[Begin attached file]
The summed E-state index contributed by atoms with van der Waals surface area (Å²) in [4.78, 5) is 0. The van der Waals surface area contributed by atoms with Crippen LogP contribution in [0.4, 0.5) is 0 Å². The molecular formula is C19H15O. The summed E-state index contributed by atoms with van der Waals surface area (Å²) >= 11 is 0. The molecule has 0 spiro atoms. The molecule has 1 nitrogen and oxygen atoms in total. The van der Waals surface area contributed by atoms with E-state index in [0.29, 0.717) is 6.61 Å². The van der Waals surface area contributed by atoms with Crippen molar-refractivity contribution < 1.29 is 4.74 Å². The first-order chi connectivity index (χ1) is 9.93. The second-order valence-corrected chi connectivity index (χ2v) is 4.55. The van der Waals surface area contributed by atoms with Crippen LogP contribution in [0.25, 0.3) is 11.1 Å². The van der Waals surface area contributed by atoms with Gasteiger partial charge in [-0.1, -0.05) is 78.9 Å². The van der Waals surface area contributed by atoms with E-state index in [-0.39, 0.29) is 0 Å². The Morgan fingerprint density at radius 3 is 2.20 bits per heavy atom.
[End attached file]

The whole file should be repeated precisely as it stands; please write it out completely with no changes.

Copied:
The summed E-state index contributed by atoms with van der Waals surface area (Å²) in [4.78, 5) is 0. The van der Waals surface area contributed by atoms with Crippen LogP contribution in [0.4, 0.5) is 0 Å². The molecular formula is C19H15O. The summed E-state index contributed by atoms with van der Waals surface area (Å²) >= 11 is 0. The molecule has 0 spiro atoms. The molecule has 1 nitrogen and oxygen atoms in total. The van der Waals surface area contributed by atoms with E-state index in [0.29, 0.717) is 6.61 Å². The van der Waals surface area contributed by atoms with Crippen molar-refractivity contribution < 1.29 is 4.74 Å². The first-order chi connectivity index (χ1) is 9.93. The second-order valence-corrected chi connectivity index (χ2v) is 4.55. The van der Waals surface area contributed by atoms with Crippen LogP contribution in [0.25, 0.3) is 11.1 Å². The van der Waals surface area contributed by atoms with Gasteiger partial charge in [-0.1, -0.05) is 78.9 Å². The van der Waals surface area contributed by atoms with E-state index in [-0.39, 0.29) is 0 Å². The Morgan fingerprint density at radius 3 is 2.20 bits per heavy atom.